It looks like Michigan's roughly 200,000 medical marijuana users will be able to continue to smoke without fear of the feds, for now. A bipartisan omnibus spending bill passed by the U.S. House on Wednesday stops Attorney General Jeff Sessions and the Justice Department from using any funds to fight medical marijuana use in most states. The move comes after Sessions signaled that he wanted to resurrect the department's efforts to go after all drugs including pot.
The language protecting states from federal meddling when it comes to medical marijuana has reportedly been a part of every budget since 2014. It reads as follows:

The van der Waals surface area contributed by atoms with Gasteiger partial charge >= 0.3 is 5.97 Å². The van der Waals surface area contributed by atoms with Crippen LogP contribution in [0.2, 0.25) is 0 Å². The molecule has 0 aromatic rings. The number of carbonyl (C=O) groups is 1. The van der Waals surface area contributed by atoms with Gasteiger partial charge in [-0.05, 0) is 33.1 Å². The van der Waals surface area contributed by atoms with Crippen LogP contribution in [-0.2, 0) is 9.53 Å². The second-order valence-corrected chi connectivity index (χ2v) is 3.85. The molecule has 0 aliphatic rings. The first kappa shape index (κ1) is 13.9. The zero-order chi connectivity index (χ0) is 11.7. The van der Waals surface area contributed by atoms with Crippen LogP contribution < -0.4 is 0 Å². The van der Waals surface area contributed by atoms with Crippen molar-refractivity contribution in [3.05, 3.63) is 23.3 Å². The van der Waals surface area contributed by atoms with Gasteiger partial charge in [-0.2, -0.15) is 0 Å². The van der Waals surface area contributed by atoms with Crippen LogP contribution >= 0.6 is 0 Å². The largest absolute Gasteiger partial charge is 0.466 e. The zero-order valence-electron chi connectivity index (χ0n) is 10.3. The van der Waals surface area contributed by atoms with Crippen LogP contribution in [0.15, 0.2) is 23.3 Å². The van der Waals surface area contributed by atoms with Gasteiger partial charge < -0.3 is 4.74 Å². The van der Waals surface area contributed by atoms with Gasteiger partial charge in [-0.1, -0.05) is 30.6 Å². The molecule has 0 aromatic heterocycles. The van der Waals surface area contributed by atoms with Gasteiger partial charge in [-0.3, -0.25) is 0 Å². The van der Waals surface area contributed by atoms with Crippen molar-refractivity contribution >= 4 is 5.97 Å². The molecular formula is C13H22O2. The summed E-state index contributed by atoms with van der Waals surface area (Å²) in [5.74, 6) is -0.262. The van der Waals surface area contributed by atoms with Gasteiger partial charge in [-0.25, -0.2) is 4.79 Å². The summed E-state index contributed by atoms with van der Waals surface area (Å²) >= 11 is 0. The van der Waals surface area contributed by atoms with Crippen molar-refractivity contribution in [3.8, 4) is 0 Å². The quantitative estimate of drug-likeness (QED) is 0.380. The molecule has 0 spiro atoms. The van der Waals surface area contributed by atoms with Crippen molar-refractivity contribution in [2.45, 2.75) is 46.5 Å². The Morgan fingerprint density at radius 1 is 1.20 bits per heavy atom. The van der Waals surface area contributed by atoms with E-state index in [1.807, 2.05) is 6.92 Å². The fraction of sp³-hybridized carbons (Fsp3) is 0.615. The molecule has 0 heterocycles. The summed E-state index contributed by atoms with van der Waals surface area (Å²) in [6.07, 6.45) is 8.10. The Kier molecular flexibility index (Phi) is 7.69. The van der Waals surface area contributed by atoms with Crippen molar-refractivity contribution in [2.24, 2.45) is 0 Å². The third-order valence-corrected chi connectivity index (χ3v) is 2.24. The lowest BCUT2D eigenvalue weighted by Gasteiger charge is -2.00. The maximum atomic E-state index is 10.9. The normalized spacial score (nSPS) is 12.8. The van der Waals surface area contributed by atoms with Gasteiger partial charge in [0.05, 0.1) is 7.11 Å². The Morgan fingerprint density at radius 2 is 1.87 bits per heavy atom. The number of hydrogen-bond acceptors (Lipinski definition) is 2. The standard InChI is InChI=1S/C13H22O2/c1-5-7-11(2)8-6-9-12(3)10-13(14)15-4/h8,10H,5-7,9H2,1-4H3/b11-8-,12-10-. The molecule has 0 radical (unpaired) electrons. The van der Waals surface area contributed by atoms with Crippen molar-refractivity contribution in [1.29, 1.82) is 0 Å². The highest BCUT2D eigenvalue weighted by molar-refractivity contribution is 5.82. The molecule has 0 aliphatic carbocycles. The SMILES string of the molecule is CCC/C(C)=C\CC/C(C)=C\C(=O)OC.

"None of the funds made available in this Act to the Department of Justice may be used, with respect to any of the States of Alabama, Alaska, Arkansas, Arizona, California, Colorado, Connecticut, Delaware, Florida, Georgia, Hawaii, Illinois, Iowa, Kentucky, Louisiana, Maine, Maryland, Massachusetts, Michigan, Minnesota, Mississippi, Missouri, Montana, Nevada, New Hampshire, New Jersey, New Mexico, New York, North Carolina, Ohio, Oklahoma, Oregon, Pennsylvania, Rhode Island, South Carolina, Tennessee, Texas, Utah, Vermont, Virginia, Washington, West Virginia, Wisconsin, and Wyoming, or with respect to the District of Columbia, Guam, or Puerto Rico, to prevent any of them from implementing their own laws that authorize the use, distribution, possession, or cultivation of medical marijuana."